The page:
The false impression given in much of the Western corporate media is that sovereign nations in the region are under threat from an expansionist and belligerent China and that these nations are necessarily looking to the United States for assistance. How the U.S would likely respond if China were to build military bases throughout the Gulf of Mexico, the Caribbean or the Pacific coast off California is not a question the Western media seem to want to ask.

By reversing the roles, we can begin to understand the situation from the Chinese perspective, particularly given the painful and tragic history it has had over the last two centuries in relation to Western colonial domination of its territory. The contextual reality that underlies the Chinese position is that having emerged from a very dark period in their history, they are looking to assert their sovereignty by creating a regional sphere of influence.

Contrary to Western media propaganda, this doesn’t necessarily involve the domination of their neighbours. The perspective coming from Beijing is an insistence that the U.S respect China’s growing influence as a major political and economic power. This call, however, appears to be largely falling on deaf ears, particularly among the decision makers in Washington that really matter. What  A. J. P Taylor  called “the struggle for mastery” among the Great Powers is understood by Realists within the sphere of international relations in America. However, their views don’t hold significant enough sway within the corridors of power to influence policy.

The signing of the TPP to the exclusion of China, as well as the arm twisting by the U.S administration, appears to be intended to prohibit its European partners from joining the Asian Investment Infrastructure Bank (AIIB) which arguably has the potential to rival the International Monetary Fund (IMF). The dominant force in Washington is one which remains orientated towards greater competition which entails the possibility of greater conflict, not because the U.S wants war with with China, but because they are pushing the envelope which potentially can lead to unintended consequences.

While on the one hand, America pushes for its control of the regional trade and commerce framework through ASEAN, on the other, China is pushing to expand it’s so-called One Belt, One Road policy. This is predicated on growing Chinese economic penetration throughout the entire Eurasian land mass stretching from the Chinese coast on the South China Sea all the way to the Atlantic coast of Europe.

China is increasingly moving towards land-based commerce through Russia and central Asia and into the European space. This must be alarming to many of the strategic planners and paid-for corporate politicians in Washington. Underpinning the conflicts in the China Sea regarding disputed territory and the fomenting of others by the U.S involving China and its neighbours, is the larger geopolitical chess match, what Zbigniew Brzezinski famously referred to as The Grand Chessboard.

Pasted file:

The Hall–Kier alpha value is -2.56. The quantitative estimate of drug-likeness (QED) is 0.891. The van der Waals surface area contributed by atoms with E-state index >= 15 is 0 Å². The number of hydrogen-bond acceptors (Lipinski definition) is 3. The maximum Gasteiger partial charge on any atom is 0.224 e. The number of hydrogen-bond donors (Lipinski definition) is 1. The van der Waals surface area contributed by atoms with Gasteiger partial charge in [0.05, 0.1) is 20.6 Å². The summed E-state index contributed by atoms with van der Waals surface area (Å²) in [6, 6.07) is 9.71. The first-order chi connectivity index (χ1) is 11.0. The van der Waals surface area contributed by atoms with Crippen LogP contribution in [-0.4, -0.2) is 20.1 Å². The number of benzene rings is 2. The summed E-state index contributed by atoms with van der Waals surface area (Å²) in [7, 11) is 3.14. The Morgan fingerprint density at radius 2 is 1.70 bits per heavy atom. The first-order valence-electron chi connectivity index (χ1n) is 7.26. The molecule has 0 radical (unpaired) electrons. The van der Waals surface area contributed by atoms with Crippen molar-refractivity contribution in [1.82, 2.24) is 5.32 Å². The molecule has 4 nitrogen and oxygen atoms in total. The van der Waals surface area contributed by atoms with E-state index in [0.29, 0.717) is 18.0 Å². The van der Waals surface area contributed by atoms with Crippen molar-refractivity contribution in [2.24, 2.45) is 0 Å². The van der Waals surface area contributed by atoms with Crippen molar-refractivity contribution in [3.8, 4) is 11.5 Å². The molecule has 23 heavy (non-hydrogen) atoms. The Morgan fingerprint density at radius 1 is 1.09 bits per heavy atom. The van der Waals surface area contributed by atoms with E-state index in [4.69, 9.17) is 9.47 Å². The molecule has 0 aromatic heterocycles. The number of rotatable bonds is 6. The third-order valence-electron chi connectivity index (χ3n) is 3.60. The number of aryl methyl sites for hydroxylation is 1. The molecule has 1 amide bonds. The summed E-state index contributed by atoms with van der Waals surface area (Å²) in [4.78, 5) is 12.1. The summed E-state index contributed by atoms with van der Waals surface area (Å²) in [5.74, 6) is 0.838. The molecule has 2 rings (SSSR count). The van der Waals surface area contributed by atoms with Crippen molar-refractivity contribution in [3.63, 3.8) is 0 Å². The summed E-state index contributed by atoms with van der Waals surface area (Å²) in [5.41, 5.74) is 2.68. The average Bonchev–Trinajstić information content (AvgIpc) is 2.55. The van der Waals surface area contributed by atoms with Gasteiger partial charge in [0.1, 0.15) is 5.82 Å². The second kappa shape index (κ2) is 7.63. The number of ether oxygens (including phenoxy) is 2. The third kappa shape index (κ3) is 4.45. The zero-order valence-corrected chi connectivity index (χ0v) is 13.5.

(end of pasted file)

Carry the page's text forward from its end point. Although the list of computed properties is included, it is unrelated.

In exposing the real motives behind the Clinton administrations stated multilateralist strategy, Brzezinski who was one of the main architects of Nato expansion, presented The Grand Chessboard as one facet of a much broader approach to maintain American dominance over Eurasia through a continent wide policy of divide and rule. Brzezinski openly used the language of imperial power:

“America’s global supremacy is reminiscent in some ways to earlier empires, notwithstanding their confined regional scope. These empires based their power on a hierarchy of vassals, tributaries, protectorates, and colonies, with those on the outside generally viewed as barbarians. To some degree, this anachronistic terminology is not inappropriate for some of the states currently within the American orbit.”

The hosting by the U.S of the latest ASEAN summit, their TPP agenda and their attempts to contain China through the Asian Pivot, represents a worrying trend akin to the clash of imperial interests which led to the conditions from which the carnage of the First and Second World Wars emerged.

 

One thought on “Is the U.S heading towards military conflict in the South China Sea?

  1. Reblogged this on Kate McClelland and commented:
    Well done Daniel. US is more than happy to borrow money from China, but wants to take all the candy as well. US it the Roman Empire, wanting to impose it’s set of beliefs and export it’s goods to the rest of the world, under the guise of ‘exporting democracy’ when it’s actually imperialism.

    Liked by 1 person